High and Low

High and Low ★★★★½

This 1963 Kurosawa crime drama stars Kurosawa regular, Toshiro Mifune, as wealthy shoe businessman, Kingo Gongo. Gongo, who owns a partial percentage of his business’ profits, bargains and debates with his peers in what direction the company should head in. His associate’s aim to capitalize and make their products cheaply resulting in the shoes being of a lesser craftsmanship, whereas Gongo wishes them to be made professionally and with the utmost quality, though the company’s future profits would be of a lesser value. Soon after the film’s opening deliberation, his son is targeted by a malicious kidnapper who seeks a large ransom. Yet, we soon find out the kidnapper mistakenly snatched the wrong child – they end up with the family chauffeur’s son. As a great testament to the film’s storytelling, we see Mifune’s character struggle with making a decision between the boy’s life or pay the ransom even though it would mean the end of his career, or the end of his humanity. Would his decisions have differed throughout the film if they had acquired his rightful son? This is a question, one of many, that arise while viewing this masterful drama.

There is a stark array of contrasting themes and images carefully, and with a keen artist’s touch, distributed throughout the framework of this film. In its original Japanese translation, Heaven and Hell, there is already present one of these contrasting ideals. The film’s heaven, a massive and looming mansion, is atop a great bluff overlooking the hell below, a scattered cluster of misshapen and dull looking houses. And perhaps even shown again later in the film with hell being a desolate and dark series of alleyways inhabited by junkies. There are, in fact, many polarizing themes in Kurosawa’s film: those of the rich and the poor, the big and the small, the right and the wrong, and of course, the highs and lows of it all. Perhaps at the forefront is the differences between the rich and the poor as we find out later the kidnapper is from the populace that lives below the mountaintop house. He describes the house as being something that taunts him his ever waking moment, as if it were a mocking beacon of wealth. We see the mansion in massive shots that showcase the large rooms. Then once we follow the kidnapper, it is tightly shot and almost claustrophobic.

What is most surprising in the film is what is often done very poorly in other films. In the film’s final act, the story shifts focus almost entirely from a drama concerning the family afflicted to a police procedural drama. We do not see Gongo’s family for quite some time as we follow the police investigating the kidnapping. This type of tonal shift can also be found in another Kurosawa film, Ikiru. We follow its terminally ill main character for much of the film and see him attempt and achieve a better life, only to have the film turn upon itself only to be left with what the film’s secondary and minor characters see of the main character during his funeral. What may be startling at first ends up working for the betterment of the film. It is as if there are two separate stories in one, yet here, together, formulating one singular story.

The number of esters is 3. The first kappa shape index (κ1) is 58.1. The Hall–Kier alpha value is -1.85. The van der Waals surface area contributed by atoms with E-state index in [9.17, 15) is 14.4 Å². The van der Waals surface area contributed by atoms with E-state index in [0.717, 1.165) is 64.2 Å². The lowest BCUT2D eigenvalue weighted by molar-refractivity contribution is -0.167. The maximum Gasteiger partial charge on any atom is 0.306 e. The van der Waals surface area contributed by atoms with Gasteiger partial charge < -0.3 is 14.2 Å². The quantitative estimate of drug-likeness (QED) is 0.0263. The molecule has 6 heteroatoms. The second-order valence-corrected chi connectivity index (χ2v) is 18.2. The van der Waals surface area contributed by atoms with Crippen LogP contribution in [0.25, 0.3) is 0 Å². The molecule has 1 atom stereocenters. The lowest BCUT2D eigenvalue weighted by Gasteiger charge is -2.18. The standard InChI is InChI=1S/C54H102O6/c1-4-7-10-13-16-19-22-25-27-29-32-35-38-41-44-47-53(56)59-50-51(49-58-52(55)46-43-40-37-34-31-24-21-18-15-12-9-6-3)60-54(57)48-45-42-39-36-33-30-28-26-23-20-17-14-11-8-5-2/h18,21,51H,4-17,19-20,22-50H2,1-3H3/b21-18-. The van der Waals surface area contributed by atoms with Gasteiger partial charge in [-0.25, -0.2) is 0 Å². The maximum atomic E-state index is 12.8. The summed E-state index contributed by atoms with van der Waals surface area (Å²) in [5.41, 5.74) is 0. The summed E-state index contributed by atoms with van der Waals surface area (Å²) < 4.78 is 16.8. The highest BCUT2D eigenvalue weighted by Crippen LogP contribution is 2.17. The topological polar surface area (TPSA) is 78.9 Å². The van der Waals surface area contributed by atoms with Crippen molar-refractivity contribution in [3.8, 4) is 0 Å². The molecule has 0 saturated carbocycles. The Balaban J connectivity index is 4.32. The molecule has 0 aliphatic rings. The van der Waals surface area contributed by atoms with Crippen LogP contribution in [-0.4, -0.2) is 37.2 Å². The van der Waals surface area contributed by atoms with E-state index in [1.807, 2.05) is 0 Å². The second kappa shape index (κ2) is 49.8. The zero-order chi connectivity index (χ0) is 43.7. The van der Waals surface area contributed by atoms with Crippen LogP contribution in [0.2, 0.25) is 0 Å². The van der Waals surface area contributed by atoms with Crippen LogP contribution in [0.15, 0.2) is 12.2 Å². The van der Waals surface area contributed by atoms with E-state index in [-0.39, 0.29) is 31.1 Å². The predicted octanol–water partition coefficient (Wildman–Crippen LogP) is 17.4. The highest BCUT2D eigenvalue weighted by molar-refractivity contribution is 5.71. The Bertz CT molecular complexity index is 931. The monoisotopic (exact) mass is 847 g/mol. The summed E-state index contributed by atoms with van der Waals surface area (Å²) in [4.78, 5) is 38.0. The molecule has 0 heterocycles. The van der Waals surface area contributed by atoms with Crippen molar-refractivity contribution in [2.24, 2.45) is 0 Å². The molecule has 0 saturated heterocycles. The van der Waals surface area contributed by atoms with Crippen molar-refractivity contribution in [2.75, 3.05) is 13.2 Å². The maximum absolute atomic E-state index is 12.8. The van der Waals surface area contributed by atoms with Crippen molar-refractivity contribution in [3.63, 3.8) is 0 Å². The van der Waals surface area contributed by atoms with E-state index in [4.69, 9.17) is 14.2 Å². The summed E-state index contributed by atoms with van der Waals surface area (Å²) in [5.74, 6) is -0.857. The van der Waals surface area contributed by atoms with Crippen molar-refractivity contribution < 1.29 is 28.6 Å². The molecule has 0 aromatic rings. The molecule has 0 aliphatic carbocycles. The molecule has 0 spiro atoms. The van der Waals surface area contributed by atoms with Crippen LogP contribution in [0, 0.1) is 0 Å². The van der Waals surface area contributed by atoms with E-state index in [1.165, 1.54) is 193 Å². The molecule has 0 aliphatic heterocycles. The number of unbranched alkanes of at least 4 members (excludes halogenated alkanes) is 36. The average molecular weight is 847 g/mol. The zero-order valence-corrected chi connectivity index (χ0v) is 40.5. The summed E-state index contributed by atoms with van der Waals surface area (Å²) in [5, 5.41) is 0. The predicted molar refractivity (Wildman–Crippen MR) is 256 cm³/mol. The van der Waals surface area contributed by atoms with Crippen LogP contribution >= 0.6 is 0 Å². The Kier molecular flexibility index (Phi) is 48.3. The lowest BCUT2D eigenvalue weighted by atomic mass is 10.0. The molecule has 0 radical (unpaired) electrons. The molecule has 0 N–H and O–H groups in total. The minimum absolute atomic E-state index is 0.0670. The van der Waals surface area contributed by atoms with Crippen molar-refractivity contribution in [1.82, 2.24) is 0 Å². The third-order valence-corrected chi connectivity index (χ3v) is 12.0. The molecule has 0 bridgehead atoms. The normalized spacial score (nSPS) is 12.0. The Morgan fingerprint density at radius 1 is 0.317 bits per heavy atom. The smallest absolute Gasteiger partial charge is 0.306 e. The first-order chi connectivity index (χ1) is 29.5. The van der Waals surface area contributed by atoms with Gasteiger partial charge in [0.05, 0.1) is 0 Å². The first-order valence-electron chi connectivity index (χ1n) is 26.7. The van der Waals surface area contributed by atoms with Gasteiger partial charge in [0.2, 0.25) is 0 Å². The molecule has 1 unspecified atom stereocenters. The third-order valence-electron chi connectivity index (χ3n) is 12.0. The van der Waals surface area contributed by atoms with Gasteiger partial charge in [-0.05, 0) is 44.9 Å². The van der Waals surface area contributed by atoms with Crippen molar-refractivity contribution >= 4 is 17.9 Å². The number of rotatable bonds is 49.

One of the more exquisite touchstones of the film is Kurosawa’s uncanny ability to use the camera as a character itself. There seems to always be a beginning, middle, and end to a particular scene – all of them perfectly illustrated by the subtle changes in the camera’s positioning and the blocking of the scene itself. In one early scene in the film, we see Chief Detective Tokura, played excellently by Tatsuya Nakadai (also a Kurosawa regular) discussing potential procedures pertaining to the kidnapper and ransom with Gongo while the chauffeur remains blocked and out of sight by another detective – the beginning. As the conversation goes on and they begin discussing the chauffeur’s son, the camera pans revealing the chauffeur, a meek man with his head bowed in sadness and despair. By this movement we can tell he about to enter the scene – the middle. The audience can sense a crescendo in Gongo’s conversation with the lead detective, our eyes naturally shifting back and forth between the chauffeur and the other two players, awaiting his moment to speak up. And of course, we have the end: the chauffeur finally breaking into the conversation. A story within a story. A beginning, middle, and the end.

If one were to think of director Akira Kurosawa, they could name nearly everyone of his films a masterpiece, and it comes without a doubt High and Low should be held aloft as one of them. This is not a film just about the story, it is also a film about the characters. Some films we follow for the story and the characters are mere pebbles floating down a stream of water, and others we watch the characters themselves react to the story instead of the story reacting to the characters. This film contains both. A collective study on the light and dark of humanity and the differences in social status, Kurosawa with great ease and great genius weaves together a story that ensnares and doesn’t let go until the film’s final and ultimate scene. Where most may think of Kurosawa as a samurai themed filmmaker (some of his films inhabiting the Japanese Edo period) he is just as much that as he is also a filmmaker who makes wonderful contemporary dramas. A man often accused by his Japanese colleagues as a ‘western’ filmmaker (obtaining stylistic filmmaking often seen in the west, i.e. American director, John Ford) – this should not be a accusation that needs attention. He is a filmmaker, and all filmmakers merely making moving pictures. Moving stories. Unbound by cultural walls, we all just make stories for all to see – the highs and the lows of moving fiction.

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